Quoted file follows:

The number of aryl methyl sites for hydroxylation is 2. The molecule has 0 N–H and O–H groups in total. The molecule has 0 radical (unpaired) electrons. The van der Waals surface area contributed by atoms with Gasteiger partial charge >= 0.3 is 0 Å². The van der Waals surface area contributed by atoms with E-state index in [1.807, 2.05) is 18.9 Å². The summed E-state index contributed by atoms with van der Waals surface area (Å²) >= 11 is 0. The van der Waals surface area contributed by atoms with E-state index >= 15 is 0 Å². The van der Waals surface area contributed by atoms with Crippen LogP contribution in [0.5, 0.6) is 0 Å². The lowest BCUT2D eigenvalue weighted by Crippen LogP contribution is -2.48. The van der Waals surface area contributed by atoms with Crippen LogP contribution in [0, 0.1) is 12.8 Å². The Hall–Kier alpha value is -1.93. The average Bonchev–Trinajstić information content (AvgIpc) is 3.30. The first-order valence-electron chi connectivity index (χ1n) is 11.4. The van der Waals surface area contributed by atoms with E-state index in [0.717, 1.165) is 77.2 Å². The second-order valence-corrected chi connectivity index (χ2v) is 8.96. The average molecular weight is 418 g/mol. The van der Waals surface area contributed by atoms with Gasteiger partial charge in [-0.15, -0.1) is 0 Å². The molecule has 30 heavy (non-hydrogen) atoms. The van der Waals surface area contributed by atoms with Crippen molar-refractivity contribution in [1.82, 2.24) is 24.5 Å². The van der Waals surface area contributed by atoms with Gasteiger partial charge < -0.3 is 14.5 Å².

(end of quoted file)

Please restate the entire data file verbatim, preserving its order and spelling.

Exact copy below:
The number of aryl methyl sites for hydroxylation is 2. The molecule has 0 N–H and O–H groups in total. The molecule has 0 radical (unpaired) electrons. The van der Waals surface area contributed by atoms with Gasteiger partial charge >= 0.3 is 0 Å². The van der Waals surface area contributed by atoms with E-state index in [1.807, 2.05) is 18.9 Å². The summed E-state index contributed by atoms with van der Waals surface area (Å²) >= 11 is 0. The van der Waals surface area contributed by atoms with E-state index >= 15 is 0 Å². The van der Waals surface area contributed by atoms with Crippen LogP contribution in [0.5, 0.6) is 0 Å². The lowest BCUT2D eigenvalue weighted by Crippen LogP contribution is -2.48. The van der Waals surface area contributed by atoms with Crippen LogP contribution in [0, 0.1) is 12.8 Å². The Hall–Kier alpha value is -1.93. The average Bonchev–Trinajstić information content (AvgIpc) is 3.30. The first-order valence-electron chi connectivity index (χ1n) is 11.4. The van der Waals surface area contributed by atoms with E-state index in [0.717, 1.165) is 77.2 Å². The second-order valence-corrected chi connectivity index (χ2v) is 8.96. The average molecular weight is 418 g/mol. The van der Waals surface area contributed by atoms with Gasteiger partial charge in [-0.15, -0.1) is 0 Å². The molecule has 30 heavy (non-hydrogen) atoms. The van der Waals surface area contributed by atoms with Crippen molar-refractivity contribution in [1.82, 2.24) is 24.5 Å². The van der Waals surface area contributed by atoms with Gasteiger partial charge < -0.3 is 14.5 Å².